Is regular egg decorating too difficult for your child? Does your child have a special diet and you want non-food treat ideas? Here at Autonomie, we think that every child has the right to enjoy play, so we've put together some modified activities you can do with your child this Easter.
Easter egg hunt
An Easter egg hunt is never fun if you don’t have a chance of finding an egg. So, instead of attending your local egg hunt, create your own.
Hide your eggs in your own home or garden. Place the eggs out in the open to make them easy to find. More than one child? Select one colour for each child ensuring that everyone will get the same amount of eggs. For children who use wheelchairs, hide mini eggs in Easter baskets at table level.
Work on skills while having fun
Older children may enjoy a treasure hunt. Write clues on how to find Easter eggs. (e.g. First clue: Look for the potted plant in the living room) or create a riddle (e.g. I’m hiding in a really cool place in the kitchen). Use whistles or flags to signal they've found an egg.
Make egg hunts multisensory, by using ribbons and photos, as well as sensory buckets for children to put their hands in and fish our the clue. These could be filled with rice, tepid water, sand, pasta, fine cut shredded paper, sponge balls, to name a few ideas!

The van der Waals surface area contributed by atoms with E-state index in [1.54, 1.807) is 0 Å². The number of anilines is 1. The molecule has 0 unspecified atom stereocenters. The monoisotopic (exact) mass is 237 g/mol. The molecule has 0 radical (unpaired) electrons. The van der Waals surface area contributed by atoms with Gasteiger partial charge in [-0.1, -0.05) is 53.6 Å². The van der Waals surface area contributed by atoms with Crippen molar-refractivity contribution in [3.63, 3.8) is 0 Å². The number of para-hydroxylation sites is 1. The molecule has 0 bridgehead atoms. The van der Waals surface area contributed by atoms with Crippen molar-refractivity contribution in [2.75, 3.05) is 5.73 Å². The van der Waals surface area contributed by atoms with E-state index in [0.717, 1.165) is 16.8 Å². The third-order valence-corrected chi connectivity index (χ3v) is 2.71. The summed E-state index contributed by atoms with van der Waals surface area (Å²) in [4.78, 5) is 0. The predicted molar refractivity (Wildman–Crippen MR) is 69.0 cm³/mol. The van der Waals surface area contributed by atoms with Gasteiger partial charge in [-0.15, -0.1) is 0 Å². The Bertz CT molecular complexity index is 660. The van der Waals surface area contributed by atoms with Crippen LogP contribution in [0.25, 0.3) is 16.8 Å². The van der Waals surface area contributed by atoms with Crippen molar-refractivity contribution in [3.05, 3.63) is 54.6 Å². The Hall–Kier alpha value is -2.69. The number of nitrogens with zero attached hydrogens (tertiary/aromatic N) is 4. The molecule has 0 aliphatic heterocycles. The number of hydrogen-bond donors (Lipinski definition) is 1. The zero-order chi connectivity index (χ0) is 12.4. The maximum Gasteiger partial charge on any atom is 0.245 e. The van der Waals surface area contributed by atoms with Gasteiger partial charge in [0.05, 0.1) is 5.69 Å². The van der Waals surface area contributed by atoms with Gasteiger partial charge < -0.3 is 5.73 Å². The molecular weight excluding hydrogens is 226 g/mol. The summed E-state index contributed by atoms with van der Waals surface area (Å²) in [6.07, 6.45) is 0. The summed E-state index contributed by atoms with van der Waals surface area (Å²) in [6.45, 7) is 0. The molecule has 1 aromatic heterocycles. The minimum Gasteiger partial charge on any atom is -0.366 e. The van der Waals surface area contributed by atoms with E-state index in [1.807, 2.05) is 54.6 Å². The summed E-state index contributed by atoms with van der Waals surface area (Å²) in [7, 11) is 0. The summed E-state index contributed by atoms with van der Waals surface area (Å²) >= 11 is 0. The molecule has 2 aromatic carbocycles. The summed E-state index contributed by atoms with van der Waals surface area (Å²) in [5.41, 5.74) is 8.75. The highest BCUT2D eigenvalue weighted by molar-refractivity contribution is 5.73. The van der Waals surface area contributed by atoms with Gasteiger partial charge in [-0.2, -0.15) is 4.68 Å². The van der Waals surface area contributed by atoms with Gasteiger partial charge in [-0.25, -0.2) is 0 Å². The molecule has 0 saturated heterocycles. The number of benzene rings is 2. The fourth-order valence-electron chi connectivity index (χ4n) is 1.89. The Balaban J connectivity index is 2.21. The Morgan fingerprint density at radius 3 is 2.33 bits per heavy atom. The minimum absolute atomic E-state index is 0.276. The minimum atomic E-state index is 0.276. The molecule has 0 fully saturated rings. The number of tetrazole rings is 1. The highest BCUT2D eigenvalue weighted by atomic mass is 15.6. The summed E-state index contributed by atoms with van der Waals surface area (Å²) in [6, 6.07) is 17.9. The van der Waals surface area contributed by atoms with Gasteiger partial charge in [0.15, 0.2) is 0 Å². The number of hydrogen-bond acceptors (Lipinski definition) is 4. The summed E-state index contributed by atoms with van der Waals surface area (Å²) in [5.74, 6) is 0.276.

There are ways to treat children who can’t enjoy chocolate and treats at Easter. There are lots of non-food alternative treats.
Here are non-edible alternative treats:
· Colouring book
· Card making kit
· Finger puppets
· Coloured shoelaces
· Nail polish / Lip gloss
· Mobile phone charm / case /cover
· Temporary tattoo
· Hat / cap
· Shopper bag
Decorating Easter eggs
If your child has fine motor skill difficulties here are some ways to decorate eggs:
· Use a crayon on a warm egg to make melted colour designs
· Try sponge-painting
· Use stickers
· Fill empty egg shells with confetti
Some more Easter activity ideas
Take an Easter basket to the beach and let your child fill it up with seashells or coloured pebbles.
If you have children with mobility issues or use wheelchairs, why not create a small ramp to roll eggs. You could create a cardboard ramp at your kitchen table to roll eggs. You could even roll eggs at your local play park! Wheelchair users could sit next to the slide and reach over to roll their egg along part of the slide.
*Please be aware this a guide only. Parents and carers should choose activities and treats with care, appropriate to their child’s individual needs and abilities.